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Jaylen Warren the headliner of what will be a running back by committee approach for Utah State

Utah State running back Jaylen Warren (20) carries past New Mexico defensive lineman Joey Noble (98) during the first half of an NCAA college football game on Saturday, Nov. 30, 2019 in Albuquerque, N.M.
Andres Leighton, AP

LOGAN — For the second consecutive season, Utah State needs to find a way to replace the production of a very valuable running back.

Last year, the back that needed replacing was Darwin Thompson, who rushed for 1,044 yards and 14 touchdowns in his single season as an Aggie before going on to win a Super Bowl with the Kansas City Chiefs.

Utah State replaced Thompson as best they could in 2019, with the duo of Gerold Bright and Jaylen Warren. Bright was effective as a senior and rushed for a team-high 921 yards and nine touchdowns, while also recording 230 receiving yards and a score. Warren, for his part, rushed for 569 yards and five touchdowns in an injury-marred season, his first at Utah State after transferring from Snow College.

The duo of Bright and Warren proved a successful combination, but with Bright’s eligibility up, USU once again has to find a way to replace its most productive back.

How the Aggies plan to go about doing that, on the surface, is rather simple.

“It is going to be running back by committee,” Utah State head coach Gary Andersen said.

Who will be a part of that committee is less matter-of-fact, but the easiest inclusion is Warren. The Deseret News’ Mr. Football in 2016 and 2018 NJCAA National Offensive Player of the Year, Warren showed flashes of brilliance last season, including his 141-yard performance in the season opener against Wake Forest. He rushed for 105 yards and two scores the next week, against Stony Brook, and became the first Aggie ever to rush for 100-plus yards in back-to-back games to start their career.

Warren is “the guy” heading into spring football, understandably so.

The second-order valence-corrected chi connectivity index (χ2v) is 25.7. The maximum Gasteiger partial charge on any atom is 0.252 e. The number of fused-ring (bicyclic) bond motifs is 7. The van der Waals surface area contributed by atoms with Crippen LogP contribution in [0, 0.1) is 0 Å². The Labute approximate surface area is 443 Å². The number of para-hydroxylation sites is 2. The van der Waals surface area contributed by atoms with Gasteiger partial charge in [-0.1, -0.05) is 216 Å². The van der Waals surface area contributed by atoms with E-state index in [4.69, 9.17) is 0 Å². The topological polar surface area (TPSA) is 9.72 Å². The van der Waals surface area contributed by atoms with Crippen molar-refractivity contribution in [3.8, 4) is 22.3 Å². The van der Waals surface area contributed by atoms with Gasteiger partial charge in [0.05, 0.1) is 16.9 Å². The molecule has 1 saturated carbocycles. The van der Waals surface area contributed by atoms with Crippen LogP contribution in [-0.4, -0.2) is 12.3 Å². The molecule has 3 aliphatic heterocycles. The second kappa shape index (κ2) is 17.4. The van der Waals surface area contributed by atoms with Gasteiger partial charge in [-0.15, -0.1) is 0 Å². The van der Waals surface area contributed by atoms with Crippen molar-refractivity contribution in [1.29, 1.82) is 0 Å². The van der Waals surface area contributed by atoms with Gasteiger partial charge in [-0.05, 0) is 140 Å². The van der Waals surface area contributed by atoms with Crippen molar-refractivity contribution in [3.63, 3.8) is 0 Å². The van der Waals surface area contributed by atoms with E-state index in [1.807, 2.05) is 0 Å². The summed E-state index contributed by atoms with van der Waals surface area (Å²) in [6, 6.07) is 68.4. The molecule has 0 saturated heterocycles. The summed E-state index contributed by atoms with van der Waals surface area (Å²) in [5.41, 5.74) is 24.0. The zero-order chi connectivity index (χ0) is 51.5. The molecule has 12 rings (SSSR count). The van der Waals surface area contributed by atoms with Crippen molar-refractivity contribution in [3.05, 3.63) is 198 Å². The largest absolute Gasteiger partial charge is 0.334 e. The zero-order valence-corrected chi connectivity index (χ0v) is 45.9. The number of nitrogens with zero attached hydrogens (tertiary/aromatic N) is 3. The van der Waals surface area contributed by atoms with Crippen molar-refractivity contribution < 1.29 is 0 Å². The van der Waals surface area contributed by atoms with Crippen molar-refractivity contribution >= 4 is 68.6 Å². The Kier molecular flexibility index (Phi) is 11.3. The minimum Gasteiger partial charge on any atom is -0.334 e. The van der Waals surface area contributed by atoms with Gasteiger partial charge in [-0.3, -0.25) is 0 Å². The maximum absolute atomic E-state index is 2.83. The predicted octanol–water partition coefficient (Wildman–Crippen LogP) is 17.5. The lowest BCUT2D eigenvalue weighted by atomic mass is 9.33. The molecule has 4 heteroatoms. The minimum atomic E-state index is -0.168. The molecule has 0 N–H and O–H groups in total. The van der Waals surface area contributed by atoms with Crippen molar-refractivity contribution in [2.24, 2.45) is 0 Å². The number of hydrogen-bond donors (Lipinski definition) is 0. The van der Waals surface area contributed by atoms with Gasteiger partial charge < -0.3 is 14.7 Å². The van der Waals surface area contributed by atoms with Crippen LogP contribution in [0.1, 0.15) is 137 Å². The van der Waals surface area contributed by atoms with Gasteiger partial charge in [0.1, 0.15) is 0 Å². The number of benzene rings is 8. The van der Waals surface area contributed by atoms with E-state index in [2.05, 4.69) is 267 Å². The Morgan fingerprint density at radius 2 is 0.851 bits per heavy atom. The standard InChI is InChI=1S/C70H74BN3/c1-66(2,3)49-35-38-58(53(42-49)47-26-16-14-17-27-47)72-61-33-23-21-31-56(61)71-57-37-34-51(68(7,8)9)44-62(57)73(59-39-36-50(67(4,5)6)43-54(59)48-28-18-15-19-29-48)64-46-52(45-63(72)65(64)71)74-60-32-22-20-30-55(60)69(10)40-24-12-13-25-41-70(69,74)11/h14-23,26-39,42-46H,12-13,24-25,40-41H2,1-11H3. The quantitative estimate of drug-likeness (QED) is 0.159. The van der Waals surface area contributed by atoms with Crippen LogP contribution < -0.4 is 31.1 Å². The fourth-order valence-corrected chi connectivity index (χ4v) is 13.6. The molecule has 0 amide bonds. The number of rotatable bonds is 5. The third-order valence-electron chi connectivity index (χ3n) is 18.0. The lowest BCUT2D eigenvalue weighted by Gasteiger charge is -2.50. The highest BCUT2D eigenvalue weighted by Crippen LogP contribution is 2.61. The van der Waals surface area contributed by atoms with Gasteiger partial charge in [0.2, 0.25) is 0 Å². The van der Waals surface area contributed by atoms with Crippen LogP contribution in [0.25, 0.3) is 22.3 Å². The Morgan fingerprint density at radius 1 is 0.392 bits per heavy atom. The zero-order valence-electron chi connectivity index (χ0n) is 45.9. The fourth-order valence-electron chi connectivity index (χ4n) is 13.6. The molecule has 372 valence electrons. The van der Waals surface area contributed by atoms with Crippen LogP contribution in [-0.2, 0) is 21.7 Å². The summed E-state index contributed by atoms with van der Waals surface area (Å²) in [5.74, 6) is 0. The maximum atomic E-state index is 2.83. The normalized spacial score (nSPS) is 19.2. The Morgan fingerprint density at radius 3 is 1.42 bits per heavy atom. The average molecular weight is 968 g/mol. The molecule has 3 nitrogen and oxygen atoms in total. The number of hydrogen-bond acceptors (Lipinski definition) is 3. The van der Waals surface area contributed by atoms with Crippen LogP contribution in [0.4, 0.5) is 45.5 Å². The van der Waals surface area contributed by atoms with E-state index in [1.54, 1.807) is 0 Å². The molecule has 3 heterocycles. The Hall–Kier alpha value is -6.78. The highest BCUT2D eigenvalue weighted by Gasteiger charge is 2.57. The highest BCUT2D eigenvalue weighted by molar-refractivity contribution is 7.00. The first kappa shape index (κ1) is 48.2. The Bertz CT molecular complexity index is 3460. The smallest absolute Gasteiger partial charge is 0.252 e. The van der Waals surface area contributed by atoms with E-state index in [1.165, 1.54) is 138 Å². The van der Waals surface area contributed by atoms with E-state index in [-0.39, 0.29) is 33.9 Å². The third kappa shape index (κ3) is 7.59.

“Jaylen is the main guy, obviously,” Andersen said. “He has the most experience.”

Behind him is a real lack of experience, and spring camp will go a long way in determining who is ahead of whom on the depth chart come fall.

The Aggies have a trio of talented true freshmen in Elelyon Noa, John Gentry and Isaiah Afatasi. Noa is the all-time leading rusher at Helix Charter High School in La Mesa, California, the alma mater of former USC star Reggie Bush. Gentry, meanwhile, is one of the highest rated commits in program history, whose recruitment “was a battle to the very end,” said Andersen. Then there is the local star Isaiah Afatasi, who prepped at Kearns High School. All three are expected to battle for reps behind Warren, with Noa slightly ahead of Gentry and Afatasi at the moment.

“I think we have two, three really talented freshmen backs, so we’ll see how they go,” Andersen said. “Noa has a little bit of a head up on the others because he is here, but they are all really good players who will be here with us are excited to compete.”

Outside of the freshmen, there is Pailate Makakona, a JUCO transfer from Colorado Mesa University. The Hunter High alumnus is expected to get a lot of reps in spring camp.

“I am impressed with what he has done. He will get a ton of work in spring,” said Andersen.

Senior Chase Nelson, a former Logan High Grizzly, rounds out the depth chart, at least for now. As mentioned on signing day, the Aggies are scouring the transfer portal for another back.

“We are still looking for one more,” Andersen said. “Wherever that young man comes from, we will consider him a difference-maker, if we find that guy.”

Competition at running back is expected to go through spring camp and into the fall, and Andersen is intrigued with how it will all play out.

“Everyone who will be here with us is excited to compete,” he said. “It’ll be interesting to see how those battles go.”